The showdown in Texas over religion in the classroom continues this week.
The Texas State Board of Education is holding hearings on the social studies curriculum. And, as we have reported before, what should be a simple discussion based on recommendations from historians has turned into a debate fueled by the Religious Right to push "Christian nation" propaganda.
Leading the way are David Barton and the Rev. Peter Marshall, two well-known Religious Right activists who were selected by the board to sit on the six-member social studies curriculum review panel.
Some people in Alabama seem to have their priorities mixed up.
There's a Republican gubernatorial primary currently underway in the state, and you would think that citizens would be focused on the candidates' positions on issues such as education, health care and the economy. What has some people reeling, though, is a candidate's views on the Bible!
Back in November, the Mobile Press-Register quoted candidate Bradley Byrne as saying, "I believe there are parts of the Bible that are meant to be literally true and parts that are not."
Told ya so!
Back in April, when Religious Right bigwig James Dobson announced his "retirement" from Focus on the Family, Americans United was skeptical. We pointed out that while Dobson was giving up some managerial duties, he still planned to broadcast over the radio, issue monthly letters to supporters and hand out political endorsements. It didn't look like much was changing.
As the new year turns, most Americans make pretty conventional resolutions: I will lose enough weight to fit back into my skinny jeans, I'm going to finally assemble the IKEA bookshelf that's been collecting dust in my basement, this season I'm going to play kickball — and I'm going to be good.
Our resolutions are frequently mundane and rarely more than fleeting moments of inspiration, immediately forgotten and tucked safely away along with those old rock -washed jeans from high school.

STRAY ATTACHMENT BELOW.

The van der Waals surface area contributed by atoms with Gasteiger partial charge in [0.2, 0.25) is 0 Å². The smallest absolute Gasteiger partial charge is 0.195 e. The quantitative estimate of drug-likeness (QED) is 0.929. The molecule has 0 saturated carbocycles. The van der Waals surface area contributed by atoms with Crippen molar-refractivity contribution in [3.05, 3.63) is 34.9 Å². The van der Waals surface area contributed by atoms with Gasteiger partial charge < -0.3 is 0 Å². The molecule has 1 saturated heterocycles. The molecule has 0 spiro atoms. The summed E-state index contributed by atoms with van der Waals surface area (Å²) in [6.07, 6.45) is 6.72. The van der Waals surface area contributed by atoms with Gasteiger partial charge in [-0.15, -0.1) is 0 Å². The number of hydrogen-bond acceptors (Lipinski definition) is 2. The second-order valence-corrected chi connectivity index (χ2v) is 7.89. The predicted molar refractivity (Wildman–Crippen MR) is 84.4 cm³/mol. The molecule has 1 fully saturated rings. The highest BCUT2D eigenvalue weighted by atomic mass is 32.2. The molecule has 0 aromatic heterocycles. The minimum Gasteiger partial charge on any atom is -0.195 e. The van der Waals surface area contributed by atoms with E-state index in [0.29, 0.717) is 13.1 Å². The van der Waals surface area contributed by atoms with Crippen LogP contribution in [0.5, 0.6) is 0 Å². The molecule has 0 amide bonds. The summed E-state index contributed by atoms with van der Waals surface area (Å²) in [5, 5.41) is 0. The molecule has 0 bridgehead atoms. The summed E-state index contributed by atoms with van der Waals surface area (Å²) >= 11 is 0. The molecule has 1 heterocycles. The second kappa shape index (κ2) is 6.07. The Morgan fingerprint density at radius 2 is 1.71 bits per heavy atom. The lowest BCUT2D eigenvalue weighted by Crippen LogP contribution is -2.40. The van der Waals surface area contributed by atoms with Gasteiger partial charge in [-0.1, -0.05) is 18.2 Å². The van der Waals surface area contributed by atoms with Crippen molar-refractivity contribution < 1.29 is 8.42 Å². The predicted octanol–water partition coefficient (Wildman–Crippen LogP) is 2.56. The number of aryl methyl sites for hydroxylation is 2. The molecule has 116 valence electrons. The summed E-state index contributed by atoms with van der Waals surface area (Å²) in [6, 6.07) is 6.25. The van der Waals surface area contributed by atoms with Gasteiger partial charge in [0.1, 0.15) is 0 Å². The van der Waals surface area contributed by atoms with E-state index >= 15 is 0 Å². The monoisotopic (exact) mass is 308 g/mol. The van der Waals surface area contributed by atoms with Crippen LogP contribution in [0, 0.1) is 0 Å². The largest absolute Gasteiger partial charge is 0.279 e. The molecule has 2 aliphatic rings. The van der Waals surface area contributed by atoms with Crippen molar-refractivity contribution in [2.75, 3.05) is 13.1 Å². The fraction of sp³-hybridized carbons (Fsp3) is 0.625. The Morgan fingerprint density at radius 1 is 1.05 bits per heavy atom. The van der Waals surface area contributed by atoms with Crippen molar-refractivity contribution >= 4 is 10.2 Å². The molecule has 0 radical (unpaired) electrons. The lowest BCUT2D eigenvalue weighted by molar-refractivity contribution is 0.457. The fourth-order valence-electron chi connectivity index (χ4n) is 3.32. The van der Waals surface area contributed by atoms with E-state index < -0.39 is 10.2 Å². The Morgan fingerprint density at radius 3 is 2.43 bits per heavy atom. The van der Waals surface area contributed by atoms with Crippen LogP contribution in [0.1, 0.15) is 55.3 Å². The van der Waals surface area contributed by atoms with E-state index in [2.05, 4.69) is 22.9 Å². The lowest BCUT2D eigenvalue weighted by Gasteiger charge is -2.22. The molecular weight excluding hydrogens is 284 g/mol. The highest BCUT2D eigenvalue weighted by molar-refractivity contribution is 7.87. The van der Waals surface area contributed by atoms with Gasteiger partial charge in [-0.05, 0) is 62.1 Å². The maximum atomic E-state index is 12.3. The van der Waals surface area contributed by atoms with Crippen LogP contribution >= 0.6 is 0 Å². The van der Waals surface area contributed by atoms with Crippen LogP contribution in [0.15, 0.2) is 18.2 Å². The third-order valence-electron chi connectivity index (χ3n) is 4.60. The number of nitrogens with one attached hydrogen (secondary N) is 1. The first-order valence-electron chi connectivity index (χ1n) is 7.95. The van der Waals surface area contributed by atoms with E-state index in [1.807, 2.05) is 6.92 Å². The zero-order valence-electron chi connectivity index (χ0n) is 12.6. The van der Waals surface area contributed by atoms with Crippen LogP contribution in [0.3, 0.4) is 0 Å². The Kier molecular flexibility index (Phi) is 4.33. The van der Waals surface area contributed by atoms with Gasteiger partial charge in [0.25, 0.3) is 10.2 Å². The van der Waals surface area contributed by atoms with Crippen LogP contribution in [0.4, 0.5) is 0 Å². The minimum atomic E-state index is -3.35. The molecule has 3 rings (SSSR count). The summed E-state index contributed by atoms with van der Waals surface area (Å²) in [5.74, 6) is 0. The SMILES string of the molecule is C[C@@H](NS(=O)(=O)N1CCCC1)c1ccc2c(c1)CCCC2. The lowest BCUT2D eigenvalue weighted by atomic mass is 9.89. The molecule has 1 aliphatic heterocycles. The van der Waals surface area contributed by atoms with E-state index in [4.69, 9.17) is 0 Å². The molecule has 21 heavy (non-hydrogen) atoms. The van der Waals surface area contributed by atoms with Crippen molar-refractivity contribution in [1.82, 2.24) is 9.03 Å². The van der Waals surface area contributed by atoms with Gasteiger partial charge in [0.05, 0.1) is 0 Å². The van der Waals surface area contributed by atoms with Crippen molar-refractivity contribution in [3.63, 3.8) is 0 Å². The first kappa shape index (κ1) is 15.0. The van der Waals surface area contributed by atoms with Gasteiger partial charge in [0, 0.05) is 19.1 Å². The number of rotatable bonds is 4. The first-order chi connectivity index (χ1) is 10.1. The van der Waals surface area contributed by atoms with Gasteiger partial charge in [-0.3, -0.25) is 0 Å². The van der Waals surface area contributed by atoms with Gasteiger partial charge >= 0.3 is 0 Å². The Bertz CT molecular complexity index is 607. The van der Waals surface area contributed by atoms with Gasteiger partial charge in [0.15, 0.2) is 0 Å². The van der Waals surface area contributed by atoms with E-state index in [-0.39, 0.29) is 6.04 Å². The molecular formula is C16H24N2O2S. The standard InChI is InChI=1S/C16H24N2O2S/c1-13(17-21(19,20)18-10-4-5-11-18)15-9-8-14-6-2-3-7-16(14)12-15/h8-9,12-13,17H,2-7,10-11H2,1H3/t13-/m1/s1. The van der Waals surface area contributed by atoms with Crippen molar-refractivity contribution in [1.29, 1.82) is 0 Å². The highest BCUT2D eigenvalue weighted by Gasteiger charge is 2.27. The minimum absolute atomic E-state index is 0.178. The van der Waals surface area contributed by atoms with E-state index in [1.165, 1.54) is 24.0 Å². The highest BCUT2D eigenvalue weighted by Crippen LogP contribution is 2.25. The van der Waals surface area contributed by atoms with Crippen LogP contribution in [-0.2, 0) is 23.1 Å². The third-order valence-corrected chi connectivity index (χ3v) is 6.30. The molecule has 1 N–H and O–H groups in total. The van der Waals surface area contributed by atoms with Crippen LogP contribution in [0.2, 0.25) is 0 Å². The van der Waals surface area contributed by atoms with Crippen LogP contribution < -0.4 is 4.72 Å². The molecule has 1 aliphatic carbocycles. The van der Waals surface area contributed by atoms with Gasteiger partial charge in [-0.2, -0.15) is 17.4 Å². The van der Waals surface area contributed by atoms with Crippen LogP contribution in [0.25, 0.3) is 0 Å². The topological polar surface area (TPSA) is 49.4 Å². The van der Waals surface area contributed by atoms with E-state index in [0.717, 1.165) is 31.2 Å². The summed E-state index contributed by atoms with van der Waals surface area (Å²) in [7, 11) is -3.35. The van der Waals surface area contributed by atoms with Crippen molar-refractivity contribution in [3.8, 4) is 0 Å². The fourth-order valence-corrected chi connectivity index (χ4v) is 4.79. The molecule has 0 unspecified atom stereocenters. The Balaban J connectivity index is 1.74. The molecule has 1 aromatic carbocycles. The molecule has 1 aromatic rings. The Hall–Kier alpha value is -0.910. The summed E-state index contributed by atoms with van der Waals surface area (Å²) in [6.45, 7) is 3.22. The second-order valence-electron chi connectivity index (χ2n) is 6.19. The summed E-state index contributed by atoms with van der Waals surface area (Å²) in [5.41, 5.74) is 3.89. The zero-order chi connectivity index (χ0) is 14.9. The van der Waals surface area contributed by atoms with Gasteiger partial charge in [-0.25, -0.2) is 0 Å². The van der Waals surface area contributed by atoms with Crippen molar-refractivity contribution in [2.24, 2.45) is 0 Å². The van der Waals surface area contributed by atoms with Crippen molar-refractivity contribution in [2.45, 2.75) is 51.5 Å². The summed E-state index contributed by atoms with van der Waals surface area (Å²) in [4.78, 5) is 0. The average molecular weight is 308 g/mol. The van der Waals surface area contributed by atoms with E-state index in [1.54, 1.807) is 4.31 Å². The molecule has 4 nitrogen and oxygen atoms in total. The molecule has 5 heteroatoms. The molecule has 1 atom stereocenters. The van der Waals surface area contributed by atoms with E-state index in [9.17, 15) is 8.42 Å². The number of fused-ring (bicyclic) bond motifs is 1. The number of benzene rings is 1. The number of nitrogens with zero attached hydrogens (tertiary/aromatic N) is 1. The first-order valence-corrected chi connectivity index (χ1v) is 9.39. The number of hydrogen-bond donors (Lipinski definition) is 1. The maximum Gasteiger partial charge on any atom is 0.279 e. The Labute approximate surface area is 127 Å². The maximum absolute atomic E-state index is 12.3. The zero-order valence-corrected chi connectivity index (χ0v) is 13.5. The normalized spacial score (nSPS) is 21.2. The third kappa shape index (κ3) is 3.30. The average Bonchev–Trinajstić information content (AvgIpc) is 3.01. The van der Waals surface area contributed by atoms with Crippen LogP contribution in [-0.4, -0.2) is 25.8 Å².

Jan. 16 is Religious Freedom Day. As American holidays go, this one tends to be overlooked. It's not even listed on my desk calendar.
That's a shame, because Religious Freedom Day commemorates an important event: passage of the Virginia Statute for Religious Freedom. This landmark legislation, drafted by Thomas Jefferson and maneuvered through the Virginia legislature by James Madison, became law on Jan. 16, 1786. Scholars consider it a precursor to the First Amendment and a vital step along the way to securing the separation of church and state.
Happy New Year! After a break for the holidays, I'm back at work here at Americans United. And, as far as I know, it's back to school for kids across the country today, too.
In an effort to make everyone's lives easier in 2010 – including students, parents, teachers and school officials – we'd like to start things off by asking all public school staff to make this a constitutionally sound new year and resolve to uphold the wall of separation between church and state.
The "Wall Of Separation" is taking a break. We'll be back on Jan. 4, so come see us then.
Happy New Year!
Over the weekend, Washington was slammed by a treacherous snowstorm that dumped two feet of snow in some areas.
Since I grew up in Ohio and went to college in Syracuse, N.Y., the snow didn't really bother me much. But for others here, the blizzard was a difficult experience.